Permission not to smile

My first boyfriend was a 6’3” linebacker and Chicano. We worked together as fundraisers for groups like HRC, Sierra Club, and Save the Children…going door to door.

When we worked, I watched him smile a big, silly smile that wasn’t really his.

He was trying to make himself seem safe for the small white ladies that would answer their doors in the wealthy neighborhoods we worked in.

Every woman I’ve ever talked about smiling with has agreed that we smile in part because part of us knows that pleasing can be life-or-death.

It’s a potentially life-saving skill to be able to smile and laugh…to pretend…when you slip away from someone who feels scary, for instance. Or to try to come across as *extra* harmless so that the police aren’t called on you/might be less likely to kill you.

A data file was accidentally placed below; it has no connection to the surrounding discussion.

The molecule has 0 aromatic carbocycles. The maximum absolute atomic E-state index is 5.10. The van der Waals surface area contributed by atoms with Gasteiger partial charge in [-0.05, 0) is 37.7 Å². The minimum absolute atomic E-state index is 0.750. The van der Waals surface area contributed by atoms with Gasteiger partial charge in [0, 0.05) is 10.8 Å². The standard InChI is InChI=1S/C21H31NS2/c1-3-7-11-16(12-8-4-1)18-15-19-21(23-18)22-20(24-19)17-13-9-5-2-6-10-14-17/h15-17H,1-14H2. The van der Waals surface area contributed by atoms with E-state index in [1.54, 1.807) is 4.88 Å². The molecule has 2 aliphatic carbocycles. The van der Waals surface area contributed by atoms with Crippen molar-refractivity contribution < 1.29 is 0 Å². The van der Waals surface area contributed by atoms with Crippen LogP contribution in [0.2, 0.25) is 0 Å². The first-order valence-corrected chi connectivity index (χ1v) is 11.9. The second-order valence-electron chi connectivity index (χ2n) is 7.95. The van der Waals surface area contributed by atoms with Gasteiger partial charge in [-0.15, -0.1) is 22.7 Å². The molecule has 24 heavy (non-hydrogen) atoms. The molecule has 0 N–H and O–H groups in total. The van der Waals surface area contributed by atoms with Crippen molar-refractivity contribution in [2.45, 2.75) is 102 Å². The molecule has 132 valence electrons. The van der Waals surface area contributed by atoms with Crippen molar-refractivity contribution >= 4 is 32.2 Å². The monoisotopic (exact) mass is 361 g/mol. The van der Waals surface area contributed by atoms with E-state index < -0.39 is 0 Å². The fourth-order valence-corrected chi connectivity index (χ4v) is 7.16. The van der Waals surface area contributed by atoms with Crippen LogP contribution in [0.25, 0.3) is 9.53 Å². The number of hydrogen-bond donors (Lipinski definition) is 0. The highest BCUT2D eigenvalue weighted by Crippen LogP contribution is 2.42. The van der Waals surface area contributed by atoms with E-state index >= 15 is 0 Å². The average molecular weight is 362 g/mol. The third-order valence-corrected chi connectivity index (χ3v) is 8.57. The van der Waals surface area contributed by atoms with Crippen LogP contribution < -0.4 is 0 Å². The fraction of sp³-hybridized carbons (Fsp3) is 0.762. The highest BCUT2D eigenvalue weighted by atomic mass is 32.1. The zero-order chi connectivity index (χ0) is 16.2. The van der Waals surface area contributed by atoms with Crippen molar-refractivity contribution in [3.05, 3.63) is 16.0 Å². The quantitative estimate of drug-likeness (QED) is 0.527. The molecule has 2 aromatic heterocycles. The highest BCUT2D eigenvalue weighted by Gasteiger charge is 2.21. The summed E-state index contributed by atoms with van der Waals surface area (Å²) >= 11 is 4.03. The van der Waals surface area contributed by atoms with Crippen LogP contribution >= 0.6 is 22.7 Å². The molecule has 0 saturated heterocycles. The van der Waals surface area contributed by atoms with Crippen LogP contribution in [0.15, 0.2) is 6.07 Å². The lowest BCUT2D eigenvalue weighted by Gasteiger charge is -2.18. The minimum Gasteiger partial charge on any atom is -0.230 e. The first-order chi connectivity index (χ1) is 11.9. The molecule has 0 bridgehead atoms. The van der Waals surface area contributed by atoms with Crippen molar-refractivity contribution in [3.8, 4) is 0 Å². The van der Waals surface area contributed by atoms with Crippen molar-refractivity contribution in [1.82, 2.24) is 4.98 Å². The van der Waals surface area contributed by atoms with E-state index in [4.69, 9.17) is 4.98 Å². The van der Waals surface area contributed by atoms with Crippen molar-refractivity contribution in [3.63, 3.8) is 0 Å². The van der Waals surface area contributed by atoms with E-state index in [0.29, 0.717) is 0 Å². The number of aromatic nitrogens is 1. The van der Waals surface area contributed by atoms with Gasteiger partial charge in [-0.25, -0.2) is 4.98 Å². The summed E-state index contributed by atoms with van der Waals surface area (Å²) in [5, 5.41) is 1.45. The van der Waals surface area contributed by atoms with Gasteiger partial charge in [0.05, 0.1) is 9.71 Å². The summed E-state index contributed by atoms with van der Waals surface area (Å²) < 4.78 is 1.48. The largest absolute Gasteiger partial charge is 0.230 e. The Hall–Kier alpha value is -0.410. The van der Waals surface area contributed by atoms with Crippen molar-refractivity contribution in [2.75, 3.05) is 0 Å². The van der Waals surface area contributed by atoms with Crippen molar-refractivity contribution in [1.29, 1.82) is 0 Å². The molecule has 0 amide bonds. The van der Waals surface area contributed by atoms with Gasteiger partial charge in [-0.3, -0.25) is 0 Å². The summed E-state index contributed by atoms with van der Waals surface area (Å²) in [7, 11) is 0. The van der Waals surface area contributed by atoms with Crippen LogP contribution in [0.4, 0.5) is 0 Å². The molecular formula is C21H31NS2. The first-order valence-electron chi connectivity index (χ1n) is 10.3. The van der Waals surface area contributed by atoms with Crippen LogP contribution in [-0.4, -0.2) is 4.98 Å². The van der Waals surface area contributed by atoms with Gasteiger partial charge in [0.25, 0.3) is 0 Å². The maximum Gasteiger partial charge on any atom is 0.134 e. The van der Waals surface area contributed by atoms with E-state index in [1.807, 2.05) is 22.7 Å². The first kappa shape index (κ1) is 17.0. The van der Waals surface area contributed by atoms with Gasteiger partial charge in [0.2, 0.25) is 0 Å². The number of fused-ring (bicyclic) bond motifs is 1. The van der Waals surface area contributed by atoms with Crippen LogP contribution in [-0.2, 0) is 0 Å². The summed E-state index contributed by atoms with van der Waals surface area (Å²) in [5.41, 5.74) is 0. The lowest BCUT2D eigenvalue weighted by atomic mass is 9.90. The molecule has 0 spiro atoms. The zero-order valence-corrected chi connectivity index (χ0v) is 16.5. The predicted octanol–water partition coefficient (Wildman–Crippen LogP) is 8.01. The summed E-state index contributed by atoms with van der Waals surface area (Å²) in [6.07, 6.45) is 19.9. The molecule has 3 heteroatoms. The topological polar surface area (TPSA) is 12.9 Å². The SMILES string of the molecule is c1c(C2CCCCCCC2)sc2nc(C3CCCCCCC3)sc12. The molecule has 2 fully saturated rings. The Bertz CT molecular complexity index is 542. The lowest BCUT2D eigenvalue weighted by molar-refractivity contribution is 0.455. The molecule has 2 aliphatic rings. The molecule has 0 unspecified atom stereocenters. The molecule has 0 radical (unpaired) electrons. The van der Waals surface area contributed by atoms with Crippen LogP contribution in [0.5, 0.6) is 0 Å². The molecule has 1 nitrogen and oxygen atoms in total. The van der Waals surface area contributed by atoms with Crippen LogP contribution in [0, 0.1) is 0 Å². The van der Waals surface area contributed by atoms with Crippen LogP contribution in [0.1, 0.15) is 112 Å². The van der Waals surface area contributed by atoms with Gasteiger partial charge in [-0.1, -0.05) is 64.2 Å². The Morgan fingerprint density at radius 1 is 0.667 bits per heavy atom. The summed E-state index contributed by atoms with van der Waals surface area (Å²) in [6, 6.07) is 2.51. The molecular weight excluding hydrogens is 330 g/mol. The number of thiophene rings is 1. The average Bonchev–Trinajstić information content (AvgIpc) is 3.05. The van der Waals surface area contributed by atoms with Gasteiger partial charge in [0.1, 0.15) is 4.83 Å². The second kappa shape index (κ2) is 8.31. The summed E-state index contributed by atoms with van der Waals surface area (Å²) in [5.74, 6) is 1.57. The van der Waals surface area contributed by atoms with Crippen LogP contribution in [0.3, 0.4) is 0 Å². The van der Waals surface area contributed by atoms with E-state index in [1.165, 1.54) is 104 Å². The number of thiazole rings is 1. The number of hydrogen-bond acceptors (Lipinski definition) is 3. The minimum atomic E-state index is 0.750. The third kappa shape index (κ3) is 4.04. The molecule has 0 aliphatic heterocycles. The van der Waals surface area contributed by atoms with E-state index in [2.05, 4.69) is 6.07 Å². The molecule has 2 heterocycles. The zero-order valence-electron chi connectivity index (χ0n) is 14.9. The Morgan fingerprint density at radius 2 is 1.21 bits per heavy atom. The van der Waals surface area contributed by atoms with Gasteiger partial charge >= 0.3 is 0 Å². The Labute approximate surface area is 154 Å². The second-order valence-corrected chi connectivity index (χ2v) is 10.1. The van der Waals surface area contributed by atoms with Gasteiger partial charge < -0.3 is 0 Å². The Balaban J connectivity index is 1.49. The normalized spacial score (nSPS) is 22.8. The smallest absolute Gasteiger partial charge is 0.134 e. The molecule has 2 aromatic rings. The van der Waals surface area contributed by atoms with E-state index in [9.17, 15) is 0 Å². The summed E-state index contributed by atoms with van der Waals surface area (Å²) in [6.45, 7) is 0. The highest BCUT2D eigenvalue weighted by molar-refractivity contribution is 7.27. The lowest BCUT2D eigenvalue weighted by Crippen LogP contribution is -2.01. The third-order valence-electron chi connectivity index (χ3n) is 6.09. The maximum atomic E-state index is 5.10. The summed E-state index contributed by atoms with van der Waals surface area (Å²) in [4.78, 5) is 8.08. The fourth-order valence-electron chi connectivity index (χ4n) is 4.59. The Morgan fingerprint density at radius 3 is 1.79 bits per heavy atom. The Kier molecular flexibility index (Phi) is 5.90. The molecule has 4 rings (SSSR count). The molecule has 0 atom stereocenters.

Bottom line: No shade regarding smiling when you don’t mean it. It’s a luxury and a privilege that I almost never have to smile for my safety. So I stopped doing it. It’s a way that I honor myself and other people, which gives me more energy.

If you’re a leader (a person), smiling when you don’t mean it to rally yourself is one thing

(I once read a study about how if you put a pencil between your teeth, you activate the muscles for smiling and actually feel happier)

but if you’re with others and your facial expressions aren’t congruent with your feelings, many people have the capacity to discern that, and they probably *won’t* tell you, because the fact that you’re being incongruent makes them lose trust in you and thus feel less safe. 💓


Emma Garrett is an Executive Career Coach, helping high-integrity leaders position themselves for what’s next in work and life. Ready to start doing things differently? Consider scheduling a free call to share your situation and goals or checking out the resources at